Life savers



To the Editor:

On Thursday, Sept. 3, my daughter and I were kayaking on Long Pond. It was a hot day, the water was as smooth as a mirror, so my daughter removed her life jacket.

As she was paddling, she hit her ulnar nerve and was in a great deal of pain. This led to another nerve response, which triggered a full-blown seizure.

My daughter is 26 years old and has no history of seizure disorder. Her body was seizing so hard it flipped her out of the kayak. Unconscious, she dropped into the water and sank. I could see her thrashing, trying to find her orientation. I jumped in and fortunately had my life jacket on, without it, I am convinced we both could have drowned. As we surfaced and I managed to get us to the overturned kayak, I could tell my daughter was in shock and barely keeping it together. At one point, I thought she was going to slide off the side of the kayak and sink again.

I am a weak swimmer at best and doubted my ability to save her if this happened. That we were in 8-10 feet of water and the fact that I had a visual on my daughter also helped to save her life. Had we been in the deepest, darkest area of the pond, it is very likely I would be making funeral plans today.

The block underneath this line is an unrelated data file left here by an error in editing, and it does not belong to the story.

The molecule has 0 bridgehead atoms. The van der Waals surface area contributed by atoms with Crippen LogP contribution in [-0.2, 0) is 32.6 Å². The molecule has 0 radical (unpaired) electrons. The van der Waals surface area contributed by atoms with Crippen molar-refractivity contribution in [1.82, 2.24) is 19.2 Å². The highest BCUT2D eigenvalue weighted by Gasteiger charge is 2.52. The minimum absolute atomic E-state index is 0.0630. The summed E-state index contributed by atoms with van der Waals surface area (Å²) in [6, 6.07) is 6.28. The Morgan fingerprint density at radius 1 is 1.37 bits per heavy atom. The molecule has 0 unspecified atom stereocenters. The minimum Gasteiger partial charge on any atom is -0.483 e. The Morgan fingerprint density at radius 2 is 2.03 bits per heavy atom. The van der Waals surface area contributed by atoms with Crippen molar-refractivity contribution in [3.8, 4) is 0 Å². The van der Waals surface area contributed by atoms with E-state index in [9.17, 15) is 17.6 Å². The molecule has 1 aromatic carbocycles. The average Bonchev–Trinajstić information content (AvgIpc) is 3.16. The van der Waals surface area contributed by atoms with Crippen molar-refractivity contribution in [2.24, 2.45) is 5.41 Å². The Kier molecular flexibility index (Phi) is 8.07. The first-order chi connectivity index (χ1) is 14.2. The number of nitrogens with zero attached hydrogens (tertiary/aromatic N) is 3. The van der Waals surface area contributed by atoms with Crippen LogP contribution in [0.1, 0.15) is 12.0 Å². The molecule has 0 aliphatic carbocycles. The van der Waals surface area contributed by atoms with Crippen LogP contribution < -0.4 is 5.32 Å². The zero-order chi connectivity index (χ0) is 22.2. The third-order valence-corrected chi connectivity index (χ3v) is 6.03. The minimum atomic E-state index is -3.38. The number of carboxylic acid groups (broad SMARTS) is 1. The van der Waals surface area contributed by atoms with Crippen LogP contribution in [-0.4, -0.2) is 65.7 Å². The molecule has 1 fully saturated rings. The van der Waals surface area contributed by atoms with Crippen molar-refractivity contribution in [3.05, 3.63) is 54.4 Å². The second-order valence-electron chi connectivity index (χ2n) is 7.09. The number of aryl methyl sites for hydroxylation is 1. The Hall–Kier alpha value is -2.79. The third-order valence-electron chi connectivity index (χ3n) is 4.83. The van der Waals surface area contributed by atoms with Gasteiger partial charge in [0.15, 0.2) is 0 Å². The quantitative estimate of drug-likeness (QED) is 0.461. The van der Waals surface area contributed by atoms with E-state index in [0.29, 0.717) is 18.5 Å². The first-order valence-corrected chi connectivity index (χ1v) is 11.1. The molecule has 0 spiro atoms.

I write and share the background information for several reasons. First to express my deepest gratitude to three local residents who responded immediately to the situation. I was unaware of their presence until I heard shouting. It was Connie, coming towards us in her boat, giving directions to Kevin and Jessica, who also were speeding towards us.

Connie was calm and gave me clear directions and assistance getting my daughter onto her boat. She comforted my Cara and kept her talking on the drive to the shore, an important skill to prevent someone going into a deeper shock.

Kevin and Jessica took care of me. They reassured me that Cara was going to be okay, and they took care of retrieving the kayak and equipment.

All I know about Kevin is that he owns a restaurant in Bar Harbor. He said he saw “things looking not quite right” on my kayak just before Cara went into the water. And he didn’t hesitate to take action to see if he could help.

These three beautiful people always will hold a special place in my heart, as well as Cara’s. Their willingness to get involved, to offer such compassion and kindness to total strangers will never be forgotten.

Should a similar situation arise, I pray I will be able to return their life-saving actions, paying it forward with equal grace and expertise. We were beyond fortunate to have these three angels on the pond, watching out for the welfare of others. As Kevin said, “We are all family on this pond. We take care of each other.”

Every experience is a teaching experience. This is what I have learned: life can turn on a dime, take nothing for granted; when in any boat always, always wear a life jacket, water is deceptive – it may appear calm but the current lies just underneath; and never take the people you love for granted.

Susan Raskin

Yorktown Heights, N.Y.

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